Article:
i recently moved out here to the desert from the ozarks. hillbilly culture still forms the foundation of ozarks society and traditions...especially outdoor recreation subculture. so there is not much in the way of a caste system (double entendre intended) that isn't based on one's capabilities: to perform and to play well with others - in that order.

    but i immediately ran into a severe case of snobbery laced with a heavy dose of racism when we joined the fly club here. and all i had to do to get hammered and drummed out of the club within days of joining was ASK about the following: fishing public waters in our local area, fishing for bass and pan fish, and teaching programs in the public schools/universities. i was quickly informed that the club existed so that the members didn't have to mix with the "trash" that dominates the borderlands region. and that they don't fish "public" without driving or flying to white Republican country. and that nobody from a PUBLIC school in this region would be interested in fly fishing, nor would any of the club's members be willing to rub elbows with PUBLIC school kids.

    and my wife and i couldn't get the hell outta there fast enough. so don't kid urself about it not existing in spades. i hav for years because i lived in a part of the country where it is the very rare exception rather than the rule. we fish public, teach public, recruit public, etc. and wouldn't imagine doing it any other way back in the ozarks. but these folks ran us off for even daring to ASK if they did it.

    but the bigger question about the industry and the media of fly fishing focusing on the high end stuff of fly fishing creating a daunting image to newcomers is a different matter. and i don't think that is a real problem as long as we do some "newbie" education pieces along the way. if you compare other outdoor sports media images to fly fishing imagery, the actual cost of entry to fly fishing seems the same or lower. i've pointed this out every time this comes up for the past few years. do the math. priced bass boat rigs lately? a "quality" baitcasting or spinning rod/reel combo? what about all the electronics? priced an african hunting safari lately? how about enough shotgun shells to become a decent wingshooter with that $1300 shotgun? price out setting yourself up to go duck hunting!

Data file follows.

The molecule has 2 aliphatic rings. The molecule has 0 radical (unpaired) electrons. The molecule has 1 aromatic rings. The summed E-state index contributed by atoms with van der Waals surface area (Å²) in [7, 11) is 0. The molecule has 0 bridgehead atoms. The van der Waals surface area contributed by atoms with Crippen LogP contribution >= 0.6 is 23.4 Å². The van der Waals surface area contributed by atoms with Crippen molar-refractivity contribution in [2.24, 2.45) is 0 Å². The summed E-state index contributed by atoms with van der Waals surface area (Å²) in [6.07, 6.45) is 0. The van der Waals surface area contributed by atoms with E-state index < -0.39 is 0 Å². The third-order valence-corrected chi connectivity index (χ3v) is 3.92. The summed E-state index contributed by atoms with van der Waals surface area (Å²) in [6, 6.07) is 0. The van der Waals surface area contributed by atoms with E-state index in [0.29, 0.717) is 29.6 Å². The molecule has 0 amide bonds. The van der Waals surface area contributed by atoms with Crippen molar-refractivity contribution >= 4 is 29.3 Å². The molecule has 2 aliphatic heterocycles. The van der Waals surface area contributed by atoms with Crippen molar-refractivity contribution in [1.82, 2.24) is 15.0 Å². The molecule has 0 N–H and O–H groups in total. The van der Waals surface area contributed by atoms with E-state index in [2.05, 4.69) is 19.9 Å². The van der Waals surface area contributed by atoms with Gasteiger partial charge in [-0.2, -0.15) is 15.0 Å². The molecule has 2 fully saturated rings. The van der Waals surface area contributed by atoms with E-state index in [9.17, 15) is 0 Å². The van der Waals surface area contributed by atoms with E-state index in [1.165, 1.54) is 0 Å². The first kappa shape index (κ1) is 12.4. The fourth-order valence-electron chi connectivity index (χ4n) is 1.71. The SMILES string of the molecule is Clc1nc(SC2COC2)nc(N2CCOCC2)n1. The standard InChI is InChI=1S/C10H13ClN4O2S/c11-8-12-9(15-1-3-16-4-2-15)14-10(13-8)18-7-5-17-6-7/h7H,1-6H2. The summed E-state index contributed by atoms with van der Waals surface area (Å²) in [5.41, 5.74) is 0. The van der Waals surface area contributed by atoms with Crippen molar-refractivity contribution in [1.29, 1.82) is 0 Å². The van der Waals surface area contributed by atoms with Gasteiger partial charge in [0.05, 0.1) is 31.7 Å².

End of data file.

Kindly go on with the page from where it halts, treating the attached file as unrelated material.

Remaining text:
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  2. Selfishly I really don't want to see any more competition for space on the streams I fish. However, in the long run, I believe it is in our best interest as fly fisherman to bring more people to the sport. The fish we target and even our sport itself see many diverse challenges from many directions every year. The more people care about the future of our fisheries and are committed to preserving them, the better it is for everyone that enjoys fishing...

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  3. Hell, I read it all. In all fairness to the fly fishing universe, the last question (Do we want newbies) was intended as a slightly over-the-top joke more than as a serious question, though anyone who's ever seen another fly fisherman walking towards the spot they were going to fish next might wonder at the humor of it all.

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  4. i think u make a good point, david. but for me, i'm not so much concerned with bringing MORE people as i am with bringing YOUNG people and a more DIVERSE demographic. when u look @ the demographics of fly angling, it's pretty bleak. we're a bunch of old, white guys pushing 60 (median age). and that median age has been trending upwards at an alarming rate. statistically, n a couple more decades, we'll b dead. lol get the point?